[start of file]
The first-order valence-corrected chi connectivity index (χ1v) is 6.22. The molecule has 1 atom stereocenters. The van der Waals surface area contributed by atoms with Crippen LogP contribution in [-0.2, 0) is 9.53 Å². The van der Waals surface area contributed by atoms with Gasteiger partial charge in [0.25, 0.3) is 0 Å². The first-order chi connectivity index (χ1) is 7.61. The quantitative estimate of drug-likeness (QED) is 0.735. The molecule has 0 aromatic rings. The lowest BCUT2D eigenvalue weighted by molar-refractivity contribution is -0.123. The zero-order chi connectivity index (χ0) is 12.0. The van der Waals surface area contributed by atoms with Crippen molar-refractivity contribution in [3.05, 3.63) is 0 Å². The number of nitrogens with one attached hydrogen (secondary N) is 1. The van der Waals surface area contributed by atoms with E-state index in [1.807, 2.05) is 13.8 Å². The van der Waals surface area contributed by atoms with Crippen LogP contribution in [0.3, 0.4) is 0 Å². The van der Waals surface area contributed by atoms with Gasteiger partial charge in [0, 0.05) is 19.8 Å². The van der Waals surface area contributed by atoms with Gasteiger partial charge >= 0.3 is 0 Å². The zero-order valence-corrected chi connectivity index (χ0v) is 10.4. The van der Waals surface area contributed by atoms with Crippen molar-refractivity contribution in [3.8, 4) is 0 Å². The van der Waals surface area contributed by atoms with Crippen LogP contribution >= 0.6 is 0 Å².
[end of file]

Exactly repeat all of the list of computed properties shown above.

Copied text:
The first-order valence-corrected chi connectivity index (χ1v) is 6.22. The molecule has 1 atom stereocenters. The van der Waals surface area contributed by atoms with Crippen LogP contribution in [-0.2, 0) is 9.53 Å². The van der Waals surface area contributed by atoms with Gasteiger partial charge in [0.25, 0.3) is 0 Å². The first-order chi connectivity index (χ1) is 7.61. The quantitative estimate of drug-likeness (QED) is 0.735. The molecule has 0 aromatic rings. The lowest BCUT2D eigenvalue weighted by molar-refractivity contribution is -0.123. The zero-order chi connectivity index (χ0) is 12.0. The van der Waals surface area contributed by atoms with Crippen molar-refractivity contribution in [3.05, 3.63) is 0 Å². The number of nitrogens with one attached hydrogen (secondary N) is 1. The van der Waals surface area contributed by atoms with E-state index in [1.807, 2.05) is 13.8 Å². The van der Waals surface area contributed by atoms with Crippen LogP contribution in [0.3, 0.4) is 0 Å². The van der Waals surface area contributed by atoms with Gasteiger partial charge in [0, 0.05) is 19.8 Å². The van der Waals surface area contributed by atoms with Gasteiger partial charge >= 0.3 is 0 Å². The zero-order valence-corrected chi connectivity index (χ0v) is 10.4. The van der Waals surface area contributed by atoms with Crippen molar-refractivity contribution in [3.8, 4) is 0 Å². The van der Waals surface area contributed by atoms with Crippen LogP contribution >= 0.6 is 0 Å².